The desert wastelands and other scenic spots looks sharp as well. When the darkness sets in, things can get a bit soft and murky though, hindering the detail a little bit. There is a filmic grain to the whole image as well, but it never really fluctuates with the exception of some of the lower lit moments. Black levels are deep and inky with crush kept to a minimum. Colors are bold in certain scenes and are all well-balanced and saturated. The skin tones are also natural here. There was some minor banding, video noise, and little specs of dirt and debris, but it's nothing to write home about, leaving this video presentation with decent marks.
The Audio: Rating the Sound
This release comes with a DTS-HD MA 2.0 mix and could have sounded much better. For an insane action/horror piece, the sound here is rather unremarkable. This could have had a boastful and fun sound design, but it all falls flat. Sound effects aren't that loud or forceful, which is unpleasant, because there are a ton of violent scenes with fighting and car chases.
Ambient noises are decent, but still lack the full immersion. Dialogue is clear and easy to follow, but is still on the soft side of things. The music and score never sweeps you up or adds that needed energy either. There were some tin can shrills in the higher octaves too, but no pops, cracks, or hiss was detected. I hoped for a better audio presentation here.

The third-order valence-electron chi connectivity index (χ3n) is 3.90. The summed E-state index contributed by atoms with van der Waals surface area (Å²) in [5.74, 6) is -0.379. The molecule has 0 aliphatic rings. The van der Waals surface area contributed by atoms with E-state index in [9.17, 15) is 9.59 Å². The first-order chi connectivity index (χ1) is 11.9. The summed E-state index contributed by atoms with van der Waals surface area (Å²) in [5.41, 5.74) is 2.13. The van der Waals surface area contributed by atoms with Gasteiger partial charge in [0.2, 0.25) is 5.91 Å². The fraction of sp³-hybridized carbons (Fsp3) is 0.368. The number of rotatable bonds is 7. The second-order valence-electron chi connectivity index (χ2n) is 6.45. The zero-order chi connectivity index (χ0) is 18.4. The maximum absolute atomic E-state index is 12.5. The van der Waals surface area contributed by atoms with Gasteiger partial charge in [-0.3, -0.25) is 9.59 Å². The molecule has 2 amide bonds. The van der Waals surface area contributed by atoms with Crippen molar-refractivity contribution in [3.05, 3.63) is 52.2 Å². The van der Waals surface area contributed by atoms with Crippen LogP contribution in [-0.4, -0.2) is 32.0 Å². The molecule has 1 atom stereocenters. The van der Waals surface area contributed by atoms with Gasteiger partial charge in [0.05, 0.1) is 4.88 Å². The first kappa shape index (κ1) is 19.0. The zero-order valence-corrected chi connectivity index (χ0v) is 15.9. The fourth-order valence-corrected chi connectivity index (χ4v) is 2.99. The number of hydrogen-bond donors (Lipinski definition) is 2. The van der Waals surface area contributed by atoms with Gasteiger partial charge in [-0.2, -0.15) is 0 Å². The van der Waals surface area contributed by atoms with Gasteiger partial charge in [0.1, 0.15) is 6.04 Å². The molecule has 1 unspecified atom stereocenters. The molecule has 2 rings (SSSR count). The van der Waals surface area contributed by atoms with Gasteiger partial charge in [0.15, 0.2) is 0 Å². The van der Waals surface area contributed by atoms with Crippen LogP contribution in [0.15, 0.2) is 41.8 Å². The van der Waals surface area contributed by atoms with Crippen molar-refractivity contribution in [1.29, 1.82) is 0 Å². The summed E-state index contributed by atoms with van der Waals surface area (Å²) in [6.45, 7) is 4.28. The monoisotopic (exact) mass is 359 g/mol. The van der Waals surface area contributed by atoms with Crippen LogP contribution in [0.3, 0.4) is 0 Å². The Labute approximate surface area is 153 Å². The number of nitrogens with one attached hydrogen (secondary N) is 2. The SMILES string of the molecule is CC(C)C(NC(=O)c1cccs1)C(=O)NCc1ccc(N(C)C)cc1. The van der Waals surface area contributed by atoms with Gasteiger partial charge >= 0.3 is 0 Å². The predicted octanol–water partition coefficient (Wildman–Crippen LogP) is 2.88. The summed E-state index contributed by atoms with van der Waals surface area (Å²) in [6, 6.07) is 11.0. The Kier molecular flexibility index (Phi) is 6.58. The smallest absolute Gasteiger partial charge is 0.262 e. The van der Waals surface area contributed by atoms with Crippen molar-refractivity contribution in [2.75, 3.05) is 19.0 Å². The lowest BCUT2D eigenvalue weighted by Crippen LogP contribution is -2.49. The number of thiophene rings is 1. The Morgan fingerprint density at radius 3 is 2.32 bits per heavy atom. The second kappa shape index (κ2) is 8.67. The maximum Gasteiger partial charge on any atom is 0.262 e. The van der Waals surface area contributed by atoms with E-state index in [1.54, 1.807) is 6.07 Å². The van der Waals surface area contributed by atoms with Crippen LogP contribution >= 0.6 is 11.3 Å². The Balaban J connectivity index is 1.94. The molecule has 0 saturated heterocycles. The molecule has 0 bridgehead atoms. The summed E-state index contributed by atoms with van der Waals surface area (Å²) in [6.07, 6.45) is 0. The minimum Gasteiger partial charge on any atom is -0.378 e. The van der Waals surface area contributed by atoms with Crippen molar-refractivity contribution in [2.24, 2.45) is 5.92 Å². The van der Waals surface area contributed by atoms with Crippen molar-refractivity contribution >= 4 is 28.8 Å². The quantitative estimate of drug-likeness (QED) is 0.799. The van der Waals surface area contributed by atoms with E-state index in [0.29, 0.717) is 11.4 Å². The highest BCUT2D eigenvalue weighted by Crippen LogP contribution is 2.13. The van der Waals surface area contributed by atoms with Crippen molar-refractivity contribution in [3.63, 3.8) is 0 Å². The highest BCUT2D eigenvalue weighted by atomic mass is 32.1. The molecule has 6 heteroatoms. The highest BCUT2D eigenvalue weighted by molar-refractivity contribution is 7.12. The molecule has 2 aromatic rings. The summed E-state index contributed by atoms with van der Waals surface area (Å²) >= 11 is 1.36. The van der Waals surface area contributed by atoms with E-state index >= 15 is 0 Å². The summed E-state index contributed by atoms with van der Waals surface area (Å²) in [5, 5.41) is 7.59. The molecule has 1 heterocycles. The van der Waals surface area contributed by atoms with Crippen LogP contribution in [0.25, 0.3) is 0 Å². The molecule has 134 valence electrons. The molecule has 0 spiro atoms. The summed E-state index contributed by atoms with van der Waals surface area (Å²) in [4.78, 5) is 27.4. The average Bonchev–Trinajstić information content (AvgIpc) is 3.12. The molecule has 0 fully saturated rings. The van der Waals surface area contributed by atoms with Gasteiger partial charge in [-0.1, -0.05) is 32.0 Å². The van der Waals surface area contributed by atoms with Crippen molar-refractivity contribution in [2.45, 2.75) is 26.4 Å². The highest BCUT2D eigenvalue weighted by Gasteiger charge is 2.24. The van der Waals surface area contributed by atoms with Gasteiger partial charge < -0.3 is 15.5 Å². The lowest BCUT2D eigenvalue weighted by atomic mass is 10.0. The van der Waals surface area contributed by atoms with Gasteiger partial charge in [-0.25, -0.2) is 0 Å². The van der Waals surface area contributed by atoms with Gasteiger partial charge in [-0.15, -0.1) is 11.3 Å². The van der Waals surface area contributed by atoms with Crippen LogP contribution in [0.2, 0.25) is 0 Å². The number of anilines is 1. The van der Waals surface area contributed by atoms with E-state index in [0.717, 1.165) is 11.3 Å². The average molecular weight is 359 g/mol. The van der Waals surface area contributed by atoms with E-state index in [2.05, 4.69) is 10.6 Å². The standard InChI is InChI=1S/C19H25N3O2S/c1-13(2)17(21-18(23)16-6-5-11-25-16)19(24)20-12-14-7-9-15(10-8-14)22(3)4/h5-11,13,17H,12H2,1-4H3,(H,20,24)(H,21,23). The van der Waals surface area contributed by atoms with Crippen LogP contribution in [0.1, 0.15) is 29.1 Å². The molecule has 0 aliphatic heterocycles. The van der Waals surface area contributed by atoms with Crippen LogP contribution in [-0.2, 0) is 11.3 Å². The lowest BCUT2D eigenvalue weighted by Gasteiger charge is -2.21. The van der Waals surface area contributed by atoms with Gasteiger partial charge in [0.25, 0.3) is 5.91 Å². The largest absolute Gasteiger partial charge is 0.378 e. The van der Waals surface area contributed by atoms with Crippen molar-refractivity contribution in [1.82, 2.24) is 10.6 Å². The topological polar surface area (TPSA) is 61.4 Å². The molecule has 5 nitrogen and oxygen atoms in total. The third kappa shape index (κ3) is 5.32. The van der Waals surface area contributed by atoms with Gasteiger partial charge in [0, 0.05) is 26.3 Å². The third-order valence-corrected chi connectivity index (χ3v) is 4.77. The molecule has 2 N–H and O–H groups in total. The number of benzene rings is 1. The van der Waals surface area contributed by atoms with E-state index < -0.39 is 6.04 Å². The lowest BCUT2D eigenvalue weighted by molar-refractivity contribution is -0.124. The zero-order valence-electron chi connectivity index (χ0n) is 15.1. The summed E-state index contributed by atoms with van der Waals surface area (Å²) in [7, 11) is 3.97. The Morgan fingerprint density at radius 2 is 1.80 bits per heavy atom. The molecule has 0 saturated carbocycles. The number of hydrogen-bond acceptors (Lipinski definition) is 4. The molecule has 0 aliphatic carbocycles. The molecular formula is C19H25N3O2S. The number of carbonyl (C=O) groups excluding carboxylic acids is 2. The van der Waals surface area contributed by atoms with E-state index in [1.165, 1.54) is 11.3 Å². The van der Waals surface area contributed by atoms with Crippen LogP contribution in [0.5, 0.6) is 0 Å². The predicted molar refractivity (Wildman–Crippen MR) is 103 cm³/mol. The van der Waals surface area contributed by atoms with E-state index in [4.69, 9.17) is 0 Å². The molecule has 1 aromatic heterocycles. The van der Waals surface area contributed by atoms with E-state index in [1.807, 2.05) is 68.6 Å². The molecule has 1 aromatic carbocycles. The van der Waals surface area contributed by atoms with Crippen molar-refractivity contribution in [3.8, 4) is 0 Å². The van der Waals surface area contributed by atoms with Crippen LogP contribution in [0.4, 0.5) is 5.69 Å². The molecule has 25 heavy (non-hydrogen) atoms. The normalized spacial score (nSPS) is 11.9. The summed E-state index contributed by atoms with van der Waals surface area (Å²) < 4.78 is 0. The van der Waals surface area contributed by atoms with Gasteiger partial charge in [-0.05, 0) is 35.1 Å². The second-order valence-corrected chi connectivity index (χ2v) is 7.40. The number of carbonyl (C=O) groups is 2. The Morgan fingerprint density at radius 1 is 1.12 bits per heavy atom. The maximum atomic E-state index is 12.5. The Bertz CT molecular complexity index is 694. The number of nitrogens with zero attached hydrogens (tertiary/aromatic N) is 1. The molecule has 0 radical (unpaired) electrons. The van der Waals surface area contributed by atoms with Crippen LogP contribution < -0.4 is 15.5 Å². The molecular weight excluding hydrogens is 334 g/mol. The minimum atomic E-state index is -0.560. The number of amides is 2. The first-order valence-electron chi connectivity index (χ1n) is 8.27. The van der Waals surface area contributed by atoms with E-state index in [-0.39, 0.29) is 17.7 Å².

The Supplements: Digging Into the Good Stuff
Audio Commentary - Director Ate de Jong talks candidly about how difficult it was to make the movie back in the early 90s and how much the studio interfered. He talks about casting, the makeup, stunts, and how he feels on watching the movie for the first time in quite a while. Great commentary track.
Interview with Steven Johnson (HD, 11 Mins.) - Makeup effects wizard Steven Johnson discusses how he got the job on the film and how he created some of the fun practical makeup effects. Excellent interview.
Animated Image Gallery (HD, 3 Mins.) - This is a collection of movie stills.
Theatrical Trailer (HD, 3 Mins.) - The original theatrical trailer is included here.
HD Bonus Content: Any Exclusive Goodies in There?
There are zero HD exclusives here.
Surprisingly, 'Highway to Hell' is a lot of fun. It's violent, fast-paced, over-the-top, and full of hilarious cameos. You can see what the bizarre Ate de Jong was striving for here, which was an all out, original, and weird comedy/horror film with tons of action. It's one of those movies that kind of fell off the face of the planet for reasons unknown, but it still holds up today. Plus, it's always great to see a ton of famous people in the movie make cameos in their "before they were famous" phase. The video and audio presentations are passable for the most part, and the extras are all worth looking at. This is one of those forgotten films that you'll want to have in your collection for it's sheer brilliance and insanity. Recommended!
- 25GB Blu-ray Disc
- 1080p MPEG-4 AVC
- English: DTS-HD MA 2.0
- Audio Commentary with Ate de Jong
- Interview with Makeup Effects Wizard Stephen Johnson
- Animated Galleries
- Theatrical Trailer